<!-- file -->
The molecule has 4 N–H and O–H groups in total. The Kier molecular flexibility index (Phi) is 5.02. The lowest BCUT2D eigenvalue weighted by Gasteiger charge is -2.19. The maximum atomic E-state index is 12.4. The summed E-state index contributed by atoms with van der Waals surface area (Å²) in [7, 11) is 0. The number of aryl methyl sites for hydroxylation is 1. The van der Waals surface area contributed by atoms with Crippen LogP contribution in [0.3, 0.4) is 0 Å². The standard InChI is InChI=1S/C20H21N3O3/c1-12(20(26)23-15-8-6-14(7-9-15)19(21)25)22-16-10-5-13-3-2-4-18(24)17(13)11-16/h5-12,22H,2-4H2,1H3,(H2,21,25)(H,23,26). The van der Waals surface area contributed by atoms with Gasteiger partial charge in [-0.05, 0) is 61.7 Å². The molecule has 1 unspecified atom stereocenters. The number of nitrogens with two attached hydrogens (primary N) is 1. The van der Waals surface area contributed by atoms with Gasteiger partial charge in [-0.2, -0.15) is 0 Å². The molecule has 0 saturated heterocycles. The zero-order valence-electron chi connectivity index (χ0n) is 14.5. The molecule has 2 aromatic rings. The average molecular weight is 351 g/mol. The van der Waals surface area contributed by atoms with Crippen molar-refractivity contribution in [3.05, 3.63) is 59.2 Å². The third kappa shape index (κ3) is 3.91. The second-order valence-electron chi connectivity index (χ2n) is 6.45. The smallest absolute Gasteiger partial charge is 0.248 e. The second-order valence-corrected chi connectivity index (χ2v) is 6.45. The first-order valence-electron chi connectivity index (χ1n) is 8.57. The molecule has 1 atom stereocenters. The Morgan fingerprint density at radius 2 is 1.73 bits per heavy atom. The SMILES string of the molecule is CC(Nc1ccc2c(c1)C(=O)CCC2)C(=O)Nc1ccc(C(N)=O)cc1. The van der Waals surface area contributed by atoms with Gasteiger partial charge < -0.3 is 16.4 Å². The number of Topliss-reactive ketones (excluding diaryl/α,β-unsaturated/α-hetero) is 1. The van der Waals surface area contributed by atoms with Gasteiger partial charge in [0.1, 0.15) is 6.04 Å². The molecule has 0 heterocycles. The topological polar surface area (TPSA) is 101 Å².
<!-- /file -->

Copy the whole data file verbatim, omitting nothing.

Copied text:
The molecule has 4 N–H and O–H groups in total. The Kier molecular flexibility index (Phi) is 5.02. The lowest BCUT2D eigenvalue weighted by Gasteiger charge is -2.19. The maximum atomic E-state index is 12.4. The summed E-state index contributed by atoms with van der Waals surface area (Å²) in [7, 11) is 0. The number of aryl methyl sites for hydroxylation is 1. The van der Waals surface area contributed by atoms with Crippen LogP contribution in [0.3, 0.4) is 0 Å². The standard InChI is InChI=1S/C20H21N3O3/c1-12(20(26)23-15-8-6-14(7-9-15)19(21)25)22-16-10-5-13-3-2-4-18(24)17(13)11-16/h5-12,22H,2-4H2,1H3,(H2,21,25)(H,23,26). The van der Waals surface area contributed by atoms with Gasteiger partial charge in [-0.05, 0) is 61.7 Å². The molecule has 1 unspecified atom stereocenters. The number of nitrogens with two attached hydrogens (primary N) is 1. The van der Waals surface area contributed by atoms with Gasteiger partial charge in [-0.2, -0.15) is 0 Å². The molecule has 0 saturated heterocycles. The zero-order valence-electron chi connectivity index (χ0n) is 14.5. The molecule has 2 aromatic rings. The average molecular weight is 351 g/mol. The van der Waals surface area contributed by atoms with Crippen molar-refractivity contribution in [3.05, 3.63) is 59.2 Å². The third kappa shape index (κ3) is 3.91. The second-order valence-electron chi connectivity index (χ2n) is 6.45. The smallest absolute Gasteiger partial charge is 0.248 e. The second-order valence-corrected chi connectivity index (χ2v) is 6.45. The first-order valence-electron chi connectivity index (χ1n) is 8.57. The molecule has 1 atom stereocenters. The Morgan fingerprint density at radius 2 is 1.73 bits per heavy atom. The SMILES string of the molecule is CC(Nc1ccc2c(c1)C(=O)CCC2)C(=O)Nc1ccc(C(N)=O)cc1. The van der Waals surface area contributed by atoms with Gasteiger partial charge < -0.3 is 16.4 Å². The number of Topliss-reactive ketones (excluding diaryl/α,β-unsaturated/α-hetero) is 1. The van der Waals surface area contributed by atoms with Gasteiger partial charge in [0.1, 0.15) is 6.04 Å². The molecule has 0 heterocycles. The topological polar surface area (TPSA) is 101 Å².